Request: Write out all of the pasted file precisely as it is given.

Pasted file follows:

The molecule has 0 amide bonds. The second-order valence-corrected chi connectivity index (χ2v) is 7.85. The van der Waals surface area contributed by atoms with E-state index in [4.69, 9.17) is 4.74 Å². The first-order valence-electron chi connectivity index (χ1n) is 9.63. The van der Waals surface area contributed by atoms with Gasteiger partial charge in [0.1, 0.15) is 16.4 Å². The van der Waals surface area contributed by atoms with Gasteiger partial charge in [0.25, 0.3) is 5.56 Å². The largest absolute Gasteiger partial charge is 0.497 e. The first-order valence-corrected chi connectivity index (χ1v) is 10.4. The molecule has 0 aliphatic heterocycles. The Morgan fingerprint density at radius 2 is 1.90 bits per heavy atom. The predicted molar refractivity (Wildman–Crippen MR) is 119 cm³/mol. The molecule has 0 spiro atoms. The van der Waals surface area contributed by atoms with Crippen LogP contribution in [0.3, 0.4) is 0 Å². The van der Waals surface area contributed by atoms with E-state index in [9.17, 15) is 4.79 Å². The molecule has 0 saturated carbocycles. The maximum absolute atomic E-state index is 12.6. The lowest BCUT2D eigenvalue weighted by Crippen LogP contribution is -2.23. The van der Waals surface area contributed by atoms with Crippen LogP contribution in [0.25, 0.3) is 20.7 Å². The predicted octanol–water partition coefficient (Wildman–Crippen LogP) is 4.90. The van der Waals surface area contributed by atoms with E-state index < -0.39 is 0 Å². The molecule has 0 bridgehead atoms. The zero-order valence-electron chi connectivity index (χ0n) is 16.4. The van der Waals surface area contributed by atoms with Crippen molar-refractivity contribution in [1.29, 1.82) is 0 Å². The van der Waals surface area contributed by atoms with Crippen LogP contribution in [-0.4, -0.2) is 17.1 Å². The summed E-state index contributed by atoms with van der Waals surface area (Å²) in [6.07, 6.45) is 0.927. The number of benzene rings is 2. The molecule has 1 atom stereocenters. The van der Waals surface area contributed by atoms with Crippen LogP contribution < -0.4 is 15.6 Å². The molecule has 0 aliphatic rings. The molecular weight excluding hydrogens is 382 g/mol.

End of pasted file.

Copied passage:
The molecule has 0 amide bonds. The second-order valence-corrected chi connectivity index (χ2v) is 7.85. The van der Waals surface area contributed by atoms with E-state index in [4.69, 9.17) is 4.74 Å². The first-order valence-electron chi connectivity index (χ1n) is 9.63. The van der Waals surface area contributed by atoms with Gasteiger partial charge in [0.1, 0.15) is 16.4 Å². The van der Waals surface area contributed by atoms with Gasteiger partial charge in [0.25, 0.3) is 5.56 Å². The largest absolute Gasteiger partial charge is 0.497 e. The first-order valence-corrected chi connectivity index (χ1v) is 10.4. The molecule has 0 aliphatic heterocycles. The Morgan fingerprint density at radius 2 is 1.90 bits per heavy atom. The predicted molar refractivity (Wildman–Crippen MR) is 119 cm³/mol. The molecule has 0 spiro atoms. The van der Waals surface area contributed by atoms with Crippen LogP contribution in [0.3, 0.4) is 0 Å². The van der Waals surface area contributed by atoms with E-state index in [9.17, 15) is 4.79 Å². The molecule has 0 saturated carbocycles. The maximum absolute atomic E-state index is 12.6. The lowest BCUT2D eigenvalue weighted by Crippen LogP contribution is -2.23. The van der Waals surface area contributed by atoms with Crippen LogP contribution in [0.25, 0.3) is 20.7 Å². The predicted octanol–water partition coefficient (Wildman–Crippen LogP) is 4.90. The van der Waals surface area contributed by atoms with E-state index < -0.39 is 0 Å². The molecule has 0 bridgehead atoms. The zero-order valence-electron chi connectivity index (χ0n) is 16.4. The van der Waals surface area contributed by atoms with Crippen molar-refractivity contribution in [1.29, 1.82) is 0 Å². The van der Waals surface area contributed by atoms with Crippen LogP contribution in [-0.4, -0.2) is 17.1 Å². The summed E-state index contributed by atoms with van der Waals surface area (Å²) in [6.07, 6.45) is 0.927. The number of benzene rings is 2. The molecule has 1 atom stereocenters. The van der Waals surface area contributed by atoms with Crippen LogP contribution < -0.4 is 15.6 Å². The molecule has 0 aliphatic rings. The molecular weight excluding hydrogens is 382 g/mol.